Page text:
I went on a local permaculture course earlier in the year and they suggested that you should study your garden for a year before you plant anything, and then make a detailed plan. Well, I have never been patient enough to plan things like that, not even my essays at university, but I have studied my garden over the years and have realised by trial and error that different crops grow better in different areas of the garden. Growing food is not as easy as picking and sowing seeds and then ‘viola’ you have a good crop. That is why I often hear people saying that they are giving up trying after a bad growing season. Plants need the right growing conditions to be strong and healthy, and these vary between different crops. If you have had some growing disasters, it probably just means that you have been trying to grow the wrong crop in the wrong place, or it has been freak weather conditions.
I always study the plants that I want to grow, and research their favourite growing conditions and which companions they like to be planted with, as this determines where I will plant them in my garden, which I have now thankfully got to know.
So, what do I mean by saying that I know my garden? Well, there is specific knowledge that will save everyone from making mistakes and planting crops in the wrong place, and will consequently lead to a higher chance of them thriving and providing us all with a good yield. These are some of the things that are useful to observe and learn about your garden if you are thinking of growing your own food.
How much space do I have?
There is no point in trying to be self sufficient if you do not have the space, but you can utilise any space to grow crops that would be expensive to buy. We have a hedge of currants on a border, and an area next to the house that used to have a shed on it and was basically hard core. I built a wall by placing pieces of stone on top of each other and filled it with homemade compost and have grown raspberries there for the last 14 years. A lot of my garden has stone paving and so I grow in tubs. If you plan your space well you can grow an awful lot of food, especially if you plant successional crops, but there is no point in trying to grow everything if you only have a few metres of growing space with little light. It is better to be selective and think about what you enjoy most and what would save you money. You can however increase your growing room if you think vertically. I recently put up a rose arch in an area that is shady and now cucumbers and beans grow on it in containers that are hooked on to it so that they can reach the light.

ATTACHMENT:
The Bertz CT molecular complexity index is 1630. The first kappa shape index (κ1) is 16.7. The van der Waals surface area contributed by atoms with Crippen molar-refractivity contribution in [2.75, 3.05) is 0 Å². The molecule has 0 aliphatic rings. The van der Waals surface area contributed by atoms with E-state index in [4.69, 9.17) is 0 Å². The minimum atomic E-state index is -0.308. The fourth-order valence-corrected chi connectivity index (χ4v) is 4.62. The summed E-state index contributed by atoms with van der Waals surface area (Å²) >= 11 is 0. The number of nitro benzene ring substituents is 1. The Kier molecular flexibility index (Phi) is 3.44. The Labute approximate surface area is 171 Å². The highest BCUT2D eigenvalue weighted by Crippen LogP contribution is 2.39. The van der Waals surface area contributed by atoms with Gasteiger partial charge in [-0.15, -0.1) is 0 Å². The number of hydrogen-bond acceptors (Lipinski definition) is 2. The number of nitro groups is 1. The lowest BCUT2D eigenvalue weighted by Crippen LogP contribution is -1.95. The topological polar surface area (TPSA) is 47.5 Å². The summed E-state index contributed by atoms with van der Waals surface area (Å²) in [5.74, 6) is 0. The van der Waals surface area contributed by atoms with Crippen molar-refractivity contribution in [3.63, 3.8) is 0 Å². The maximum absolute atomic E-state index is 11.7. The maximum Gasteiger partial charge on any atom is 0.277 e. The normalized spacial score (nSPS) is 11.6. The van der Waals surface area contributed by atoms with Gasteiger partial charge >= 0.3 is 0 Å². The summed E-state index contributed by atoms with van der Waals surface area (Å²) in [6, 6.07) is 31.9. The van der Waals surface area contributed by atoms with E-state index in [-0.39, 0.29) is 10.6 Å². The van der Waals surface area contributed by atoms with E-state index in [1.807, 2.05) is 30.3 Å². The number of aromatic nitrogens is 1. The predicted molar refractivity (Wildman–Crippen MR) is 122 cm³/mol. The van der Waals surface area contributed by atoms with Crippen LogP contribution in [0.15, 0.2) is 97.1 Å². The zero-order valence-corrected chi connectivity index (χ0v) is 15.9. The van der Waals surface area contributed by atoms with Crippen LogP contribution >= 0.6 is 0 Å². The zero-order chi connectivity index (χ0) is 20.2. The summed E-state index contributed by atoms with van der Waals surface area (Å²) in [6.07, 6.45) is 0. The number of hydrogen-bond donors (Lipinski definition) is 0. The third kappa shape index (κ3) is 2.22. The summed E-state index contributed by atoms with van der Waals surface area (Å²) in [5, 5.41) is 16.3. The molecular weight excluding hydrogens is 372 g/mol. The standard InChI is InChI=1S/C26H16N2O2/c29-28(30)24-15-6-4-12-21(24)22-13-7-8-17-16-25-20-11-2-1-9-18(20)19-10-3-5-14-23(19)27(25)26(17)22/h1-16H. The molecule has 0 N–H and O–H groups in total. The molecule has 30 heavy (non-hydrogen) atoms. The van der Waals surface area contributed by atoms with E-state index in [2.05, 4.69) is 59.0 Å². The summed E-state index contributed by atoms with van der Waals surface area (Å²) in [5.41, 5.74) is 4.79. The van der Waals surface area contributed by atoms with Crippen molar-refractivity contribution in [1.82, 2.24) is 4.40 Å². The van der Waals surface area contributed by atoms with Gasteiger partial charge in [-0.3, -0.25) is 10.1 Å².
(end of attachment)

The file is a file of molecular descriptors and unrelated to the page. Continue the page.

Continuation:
Where is the sun coming from?
This can impact on the kind of plants that you can grow. My back garden is south facing and so I grow a lot of my crops there, as it is good for heat loving plants like tomatoes and courgettes. The down side is that my soil dries out really quickly. I utilise my north facing front garden by growing some crops there that like some sun as I know that they will be slower and so I will be able to harvest at a later time. I also grow some crops that like more shade. An East facing garden will have more sunlight in the morning but may be more shaded in the afternoon and the west facing garden has the opposite. Different plants enjoy the sun at different times. Growing plants in containers, as I do, means that you can move your crops as the sun moves to maximise the sunlight, which is useful if your garden does not get a lot of light in one place.
Where is the shade?
Some plants can tolerate a bit, or even a lot of shade, whilst other plants like constant direct sunlight to perform their best. It is important, therefore, that you know where the shade is and how much of the time that part of the garden is in the shade. Shade can be caused by hills, buildings, hedges, fences or tall plants. I have currant bushes in a shady area as they do not seem to mind the shade. I also grow lettuce, spinach and chicory in the shade. My peas seem to do well in the shade too. I grow my potatoes in a shady, cool place next to my greenhouse as not much else will grow there, but it is sheltered and rarely gets frost and so the potatoes do quite well. Sometimes I use other plants to provide shade and will grow lettuce under taller plants that give them shade. This is mimicking what nature does naturally. This year I placed my pak choi under my apple trees to stop them from bolting as quickly.